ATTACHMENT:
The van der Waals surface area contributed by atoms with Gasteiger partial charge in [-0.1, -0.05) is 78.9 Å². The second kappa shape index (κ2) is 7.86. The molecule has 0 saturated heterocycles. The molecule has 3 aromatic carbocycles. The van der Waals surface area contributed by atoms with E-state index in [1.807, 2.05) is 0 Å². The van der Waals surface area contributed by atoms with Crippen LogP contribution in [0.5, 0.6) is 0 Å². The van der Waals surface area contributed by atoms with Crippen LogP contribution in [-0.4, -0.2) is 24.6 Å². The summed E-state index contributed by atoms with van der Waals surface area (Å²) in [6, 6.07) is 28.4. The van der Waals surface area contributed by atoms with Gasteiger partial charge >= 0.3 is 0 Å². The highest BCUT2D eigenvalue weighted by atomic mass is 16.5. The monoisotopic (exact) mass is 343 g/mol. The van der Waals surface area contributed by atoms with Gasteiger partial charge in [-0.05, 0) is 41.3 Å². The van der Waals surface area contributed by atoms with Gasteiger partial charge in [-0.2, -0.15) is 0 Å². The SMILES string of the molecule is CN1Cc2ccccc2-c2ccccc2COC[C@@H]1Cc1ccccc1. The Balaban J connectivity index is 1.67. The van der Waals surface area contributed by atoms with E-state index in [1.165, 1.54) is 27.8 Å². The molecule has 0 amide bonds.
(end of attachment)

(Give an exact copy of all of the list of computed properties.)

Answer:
The van der Waals surface area contributed by atoms with Gasteiger partial charge in [-0.1, -0.05) is 78.9 Å². The second kappa shape index (κ2) is 7.86. The molecule has 0 saturated heterocycles. The molecule has 3 aromatic carbocycles. The van der Waals surface area contributed by atoms with E-state index in [1.807, 2.05) is 0 Å². The van der Waals surface area contributed by atoms with Crippen LogP contribution in [0.5, 0.6) is 0 Å². The van der Waals surface area contributed by atoms with Crippen LogP contribution in [-0.4, -0.2) is 24.6 Å². The summed E-state index contributed by atoms with van der Waals surface area (Å²) in [6, 6.07) is 28.4. The van der Waals surface area contributed by atoms with Gasteiger partial charge >= 0.3 is 0 Å². The highest BCUT2D eigenvalue weighted by atomic mass is 16.5. The monoisotopic (exact) mass is 343 g/mol. The van der Waals surface area contributed by atoms with Gasteiger partial charge in [-0.05, 0) is 41.3 Å². The van der Waals surface area contributed by atoms with Gasteiger partial charge in [-0.2, -0.15) is 0 Å². The SMILES string of the molecule is CN1Cc2ccccc2-c2ccccc2COC[C@@H]1Cc1ccccc1. The Balaban J connectivity index is 1.67. The van der Waals surface area contributed by atoms with E-state index in [1.165, 1.54) is 27.8 Å². The molecule has 0 amide bonds.